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Posts Tagged ‘myers briggs’

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The study of personality helps explain why people behave the way they do. Likewise, it can help us understand our own idiosyncrasies and guide us over the occasional bumpy road. We’re all different, but these differences can be categorised as differing blends of a finite number of basic psychical patterns.

Though there are numerous models of the psyche now, it was Carl Jung who first developed a psychoanalytical theory of personality, defining a primary pair: the introverted and the extroverted types. Then each of these is further characterised by two pairs of opposites: Sensing and Intuiting, which determine how we perceive the world around us, and Thinking and Feeling, which determine how we decide how to act in any given situation.

Although we each possess characteristics of all the types, we have a dominant type, a mode of being we tend to favour under all circumstances. But when the dominant type fails to make headway against life’s ever-changing demands, we get stuck and lose our energy – what Jung called the libido. It’s this progression and regression of the libido that marks how well we are adapting, and in turn how happy and motivated we feel. The personality needs some flexibility. The more rigid we are, the more we suffer and struggle.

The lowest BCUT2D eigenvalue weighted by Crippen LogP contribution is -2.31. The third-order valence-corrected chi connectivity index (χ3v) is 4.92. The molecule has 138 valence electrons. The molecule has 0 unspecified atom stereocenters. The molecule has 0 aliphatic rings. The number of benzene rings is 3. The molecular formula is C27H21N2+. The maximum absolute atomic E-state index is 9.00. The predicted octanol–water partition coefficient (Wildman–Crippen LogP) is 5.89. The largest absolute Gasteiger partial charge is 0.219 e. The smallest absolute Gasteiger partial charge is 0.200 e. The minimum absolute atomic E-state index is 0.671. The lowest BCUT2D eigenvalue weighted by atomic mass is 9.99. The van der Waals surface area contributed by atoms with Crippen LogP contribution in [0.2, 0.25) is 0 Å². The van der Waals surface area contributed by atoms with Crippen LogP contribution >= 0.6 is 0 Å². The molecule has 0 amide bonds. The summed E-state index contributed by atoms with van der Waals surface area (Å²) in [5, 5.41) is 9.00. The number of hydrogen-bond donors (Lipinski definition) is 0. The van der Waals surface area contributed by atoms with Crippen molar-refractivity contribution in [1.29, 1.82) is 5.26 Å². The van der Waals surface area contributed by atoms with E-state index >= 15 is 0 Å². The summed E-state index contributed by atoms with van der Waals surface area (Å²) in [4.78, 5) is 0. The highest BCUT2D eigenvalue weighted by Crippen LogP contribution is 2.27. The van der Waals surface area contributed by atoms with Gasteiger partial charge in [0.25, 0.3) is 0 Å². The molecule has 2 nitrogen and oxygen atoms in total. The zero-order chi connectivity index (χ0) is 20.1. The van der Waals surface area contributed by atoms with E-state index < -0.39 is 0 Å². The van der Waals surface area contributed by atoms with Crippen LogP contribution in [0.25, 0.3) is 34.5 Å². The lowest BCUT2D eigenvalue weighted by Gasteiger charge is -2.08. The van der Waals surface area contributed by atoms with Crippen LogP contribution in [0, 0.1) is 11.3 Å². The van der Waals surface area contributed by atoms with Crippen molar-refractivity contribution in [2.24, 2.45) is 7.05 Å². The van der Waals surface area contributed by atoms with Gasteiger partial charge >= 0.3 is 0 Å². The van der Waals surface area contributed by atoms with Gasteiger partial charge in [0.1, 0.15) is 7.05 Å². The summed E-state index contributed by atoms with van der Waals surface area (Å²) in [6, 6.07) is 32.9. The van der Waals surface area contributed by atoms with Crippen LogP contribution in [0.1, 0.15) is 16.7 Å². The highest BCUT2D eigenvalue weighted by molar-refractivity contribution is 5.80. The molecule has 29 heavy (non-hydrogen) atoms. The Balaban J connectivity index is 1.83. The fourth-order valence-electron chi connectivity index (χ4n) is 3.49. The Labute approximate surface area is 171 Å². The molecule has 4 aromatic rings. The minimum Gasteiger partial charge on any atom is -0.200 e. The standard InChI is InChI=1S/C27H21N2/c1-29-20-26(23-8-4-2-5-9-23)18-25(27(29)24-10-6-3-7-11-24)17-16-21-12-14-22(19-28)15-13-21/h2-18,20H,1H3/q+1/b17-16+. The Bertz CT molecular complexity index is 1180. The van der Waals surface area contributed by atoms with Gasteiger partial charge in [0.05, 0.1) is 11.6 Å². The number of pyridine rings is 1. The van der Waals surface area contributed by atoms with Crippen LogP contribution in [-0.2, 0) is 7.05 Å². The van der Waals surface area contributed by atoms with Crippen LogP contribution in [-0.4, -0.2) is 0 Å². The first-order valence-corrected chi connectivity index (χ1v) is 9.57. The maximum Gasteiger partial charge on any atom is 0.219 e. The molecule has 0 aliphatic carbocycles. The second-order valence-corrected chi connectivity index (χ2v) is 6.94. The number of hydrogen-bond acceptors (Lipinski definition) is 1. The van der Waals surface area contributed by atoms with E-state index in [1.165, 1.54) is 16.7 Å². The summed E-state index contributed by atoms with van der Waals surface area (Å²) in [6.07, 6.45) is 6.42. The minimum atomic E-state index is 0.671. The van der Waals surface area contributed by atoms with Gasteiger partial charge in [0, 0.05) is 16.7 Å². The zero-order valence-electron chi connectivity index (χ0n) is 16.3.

The mother and daughter team, Myers-Briggs, built on Jung’s work, adding in another pair of opposing functions: Judging and Perceiving. These determine whether we relate to the world in a structured (Judging) way – always making plans and striving for control of events, or unstructured (Perceiving) – more spontaneous and always keeping our options open. It’s the Myers Briggs type-test you’re most likely to come across in business and human resource studies today, and defines a total of sixteen possible types.

I map closely to the Introverted, iNtuitive Thinking and Perceiving type (INTP), which means I undervalue the feeling approach, can come across in person as a bit of a cold fish, and I can be wilfully blind to the evidence of my senses. I’m also evasive of schedules, only ever making plans at the last minute and I’m impatient of pushy, outgoing people who never seem to know when to stop talking.

If we’re unable to recognise our flaws, if we think we’re perfect, we cast a strong shadow over our potential for growth. Our shadow is our type’s opposite and it’s there we find the solution to whatever ails us. But it’s one thing knowing our faults, quite another to know how to go about correcting them.